This Series of Classic Crime Movies Based on Books Written By Women Looks Great

In Depth

Starting tonight, New York’s Film Forum is running a series of crime movies based on source material written by women. This is a great chance to catch Marilyn Monroe as a troubled, shady babysitter. Big city hotels—so sinister!

The slate includes classics like Otto Preminger’s 1944 Laura, adapted from a novel by Vera Caspary, and Hitchcock’s 1951 Strangers on a Train, which is based on a Patricia Highsmith novel. (See the full lineup here.) It’s meant to accompany the release of Women Crime Writers, a new compilation of detective novels from the ‘40s and ‘50s from the Library of America. Five of the movies included are based on books from the collection; “For the six others, I just chose the strongest films I could find in excellent prints—I think it’s a very strong grouping of films,” said Film Forum’s director of repertory programming Bruce Goldstein, who put together the series with an assist from the Library of America’s Geoffrey O’Brien. He explained his choices in an email:

“Well, the field is not that huge and, outside of the films based on novels in the box set – including some big classics like LAURA, IN A LONELY PLACE, DON’T BOTHER TO KNOCK, THE RECKLESS MOMENT and BAND OF OUTSIDERS – I wanted to include other great movies based on novels by women, especially Patricia Highsmith (PURPLE NOON, STRANGERS ON A TRAIN) and some true rarities, like BEDELIA (based on a novel by Vera Caspary, who wrote LAURA) and Chabrol’s LA RUPTURE (based on a novel by Charlotte Armstrong), both of which we imported from Europe.”

Laura and Strangers on a Train are probably the most famous movies included, but the rest of the slate is interesting, as well. Don’t Bother to Knock features the aforementioned Monroe performance, and The Reckless Moment in particular is fascinating. In it, a young woman gets involved with a scummy older man and writes some incriminating letters. It wouldn’t be so bad except they quarrel, he falls and dies, and suddenly there’s a blackmailer trying to shake her mother down for $5000. And so a California housewife, Mrs. Harper, is sucked into dealings with the L.A. underworld while trying to cover her daughter’s tracks.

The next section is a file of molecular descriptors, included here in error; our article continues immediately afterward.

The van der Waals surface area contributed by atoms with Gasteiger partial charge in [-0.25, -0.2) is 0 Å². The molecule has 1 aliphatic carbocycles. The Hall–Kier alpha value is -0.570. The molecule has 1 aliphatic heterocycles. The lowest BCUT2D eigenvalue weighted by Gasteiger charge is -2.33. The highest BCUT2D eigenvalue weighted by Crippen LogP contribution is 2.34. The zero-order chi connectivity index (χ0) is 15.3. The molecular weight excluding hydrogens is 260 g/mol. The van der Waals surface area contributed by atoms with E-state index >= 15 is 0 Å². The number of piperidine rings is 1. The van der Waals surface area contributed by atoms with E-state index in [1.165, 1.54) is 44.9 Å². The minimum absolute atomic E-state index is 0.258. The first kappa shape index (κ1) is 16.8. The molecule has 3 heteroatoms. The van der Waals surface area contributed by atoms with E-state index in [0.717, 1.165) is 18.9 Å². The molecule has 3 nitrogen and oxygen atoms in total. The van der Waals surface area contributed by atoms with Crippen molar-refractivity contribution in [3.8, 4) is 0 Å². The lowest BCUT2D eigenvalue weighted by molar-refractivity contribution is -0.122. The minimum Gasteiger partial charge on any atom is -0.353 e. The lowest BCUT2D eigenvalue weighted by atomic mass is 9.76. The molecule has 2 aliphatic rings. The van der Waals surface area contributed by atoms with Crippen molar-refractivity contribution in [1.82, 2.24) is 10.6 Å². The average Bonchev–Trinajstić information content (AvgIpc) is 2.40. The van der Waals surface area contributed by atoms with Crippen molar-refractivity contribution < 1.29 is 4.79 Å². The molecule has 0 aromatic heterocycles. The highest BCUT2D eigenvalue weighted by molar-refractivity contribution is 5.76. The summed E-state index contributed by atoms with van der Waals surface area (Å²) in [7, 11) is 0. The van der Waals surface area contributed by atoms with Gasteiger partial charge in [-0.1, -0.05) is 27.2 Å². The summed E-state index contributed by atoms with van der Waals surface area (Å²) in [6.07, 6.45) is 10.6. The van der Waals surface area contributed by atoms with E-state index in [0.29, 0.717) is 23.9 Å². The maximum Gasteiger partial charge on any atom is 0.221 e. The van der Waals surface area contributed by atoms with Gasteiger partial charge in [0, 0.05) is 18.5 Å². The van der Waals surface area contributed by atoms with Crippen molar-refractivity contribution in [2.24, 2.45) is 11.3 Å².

I know that sounds like the premise for a half-assed Taken knockoff, but the movie is claustrophobic and stressful and very compelling. Made in 1949, you can already see the postwar frustration among American women bubbling up. It’s Christmas and Mr. Harper is off in Germany, building some bridge—on top of years spent away during the war. Mrs. Harper feels obligated to muddle through on her own. She tells her daughter not to worry and doesn’t make a peep to anyone else. Members of her family—her son, the daughter that got her into this mess, her father—are constantly pestering her for something, and by ten minutes in you’re feeling the strain so much their noise seems like fingernails down a chalkboard. The only one who recognizes her situation is the blackmailer, played by a weirdly reassuring James Mason.

It’s noir with noir’s familiar beats, but covered in a woman’s fingerprints. (Which—back me up if you were also forced to read The Maltese Falcon in high school—is not universally the case in this particular genre.) There’s even an incredibly frustrating scene where a desperate Mrs. Harper rounds up her jewelry and attempts to get a loan, only to discover it’s essentially impossible without her husband’s cosign.

If you’re New York-proximate, the series is worth checking out. Even if you can’t make it, it’s worth mining their picks for your own watch list. The series runs tonight through December 17.

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Photos courtesy Film Forum

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